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Market Snapshot: Space Communications

Need to take a video call on the moon? Sure, why not! Maybe even check your email too. Earlier this year NASA granted Nokia a contract to build the first-ever 4G mobile network on the moon that will allow astronauts to carry out a number of activities including making voice and video calls in support of NASA’s Artemis program that plans to establish a “sustainable” human presence to the moon by 2028.

While the contract with Nokia is one piece of this effort, developing enabling communications technologies for small spacecraft beyond Low Earth Orbit (LEO) will be a complex task. In order for spacecraft to conduct NASA lunar and deep space distributed spacecraft science missions innovators are looking for ways to best construct the lunar communications architecture, potentially through the use of large and small satellite assets. These enabling technologies may include data relay from lunar surface to surface, data relay to Earth, and navigational aids to surface and orbiting users, and are essential to the success of human exploration missions.

In its coverage of space exploration technologies and markets, BCC Research and its network of partners indicate that the recent ramp-up by NASA as it revitalizes its commitment to the Moon, Mars and other planetary exploration is providing new and exciting opportunities for companies involved in optics, photonics, and other areas. The Global Deep Space Exploration and Technology Market is forecast to grow at a CAGR of 6.42% from 2020 to 2030 with North America expected to dominate the market with an estimated share of 62.45% in 2020. The global deep space exploration and technology market is becoming increasingly important due to efforts from the national space agencies and the subsequent rise in investment for deep space exploration missions. The development of new technologies and emergence of private entities in the space sector are some of the factors that may drive market growth.

Ground station equipment is one such enabling space communications area – BCC Research reports that the global space ground station equipment market forecasts that the market will grow at a CAGR of 4.32% by value and 3.81% by volume from 2019 to 2024. North America dominated the global space ground station equipment market. These ground stations are terrestrial radio stations designed to provide a connecting path for telecommunication of spacecraft with the end-user devices and are used on the earth surface to communicate with the satellites in real time using radio frequency waves. The ground station is made up of several components such as antenna system, telemetry, tracking and command (TT&C) equipment, control center, RF equipment, and gateways. In addition to the ground stations, there is customer equipment which communicates directly with satellites or through gateways of ground stations, which accounts for a large segment of the global space ground station equipment market.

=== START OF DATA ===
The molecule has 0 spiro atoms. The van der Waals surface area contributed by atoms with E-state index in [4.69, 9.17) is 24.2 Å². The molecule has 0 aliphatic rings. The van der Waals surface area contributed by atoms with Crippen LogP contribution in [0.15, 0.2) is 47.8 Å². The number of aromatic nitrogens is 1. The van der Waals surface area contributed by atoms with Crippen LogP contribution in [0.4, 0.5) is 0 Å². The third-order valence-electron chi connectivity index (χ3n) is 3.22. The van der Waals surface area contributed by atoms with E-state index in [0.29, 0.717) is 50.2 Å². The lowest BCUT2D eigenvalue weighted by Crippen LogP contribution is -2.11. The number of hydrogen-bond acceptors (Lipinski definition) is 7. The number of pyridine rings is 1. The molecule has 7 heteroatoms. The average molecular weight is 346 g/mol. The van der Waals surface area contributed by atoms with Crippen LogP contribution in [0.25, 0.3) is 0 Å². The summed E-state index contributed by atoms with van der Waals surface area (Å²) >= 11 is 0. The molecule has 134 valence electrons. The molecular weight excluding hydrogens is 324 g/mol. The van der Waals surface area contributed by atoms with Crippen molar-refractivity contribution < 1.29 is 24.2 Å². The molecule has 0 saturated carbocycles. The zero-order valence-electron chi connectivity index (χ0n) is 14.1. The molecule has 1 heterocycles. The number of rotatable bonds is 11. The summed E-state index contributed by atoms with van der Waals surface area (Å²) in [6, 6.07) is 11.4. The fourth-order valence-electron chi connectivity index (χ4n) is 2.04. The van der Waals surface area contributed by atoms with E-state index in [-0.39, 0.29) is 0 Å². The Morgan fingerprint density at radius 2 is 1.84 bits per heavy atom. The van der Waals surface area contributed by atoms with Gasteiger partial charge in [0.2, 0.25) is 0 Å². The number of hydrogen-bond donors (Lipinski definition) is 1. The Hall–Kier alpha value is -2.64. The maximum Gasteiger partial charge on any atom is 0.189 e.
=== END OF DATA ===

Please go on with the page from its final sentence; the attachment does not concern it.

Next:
While NASA already relies on commercial and university ground stations to provide 67 percent of communications and tracking for its Near-Earth Network, shifting even more to commercial communications services is expected to free up personnel and resources within NASA to focus on technology development and bolster the commercial space economy. Free-space optical (FSO) laser communications is seen as one of the enabling technologies for advancements in commercial space ground station communications and is already being explored by The University of Western Australia (UWA) and an industry partner. MarketsandMarkets reports that the overall FSO market is expected to grow from $402 million in 2020 to $1,977 million by 2025 at a CAGR of 37.5% during 2020–2025 with applications in a variety of vertical ranging from healthcare to aerospace and defense.

Other communications efforts include replacing the incumbent Space Network, which provides communications for more than 40 missions by leveraging commercial technologies and players to develop and deploy an interoperable network of networks that may operate like a terrestrial cellular model allowing user missions to roam between several providers. This effort is currently called the Communications Services Program out of the NASA Glenn Research Center where a briefing to industry was provided in mid-2020.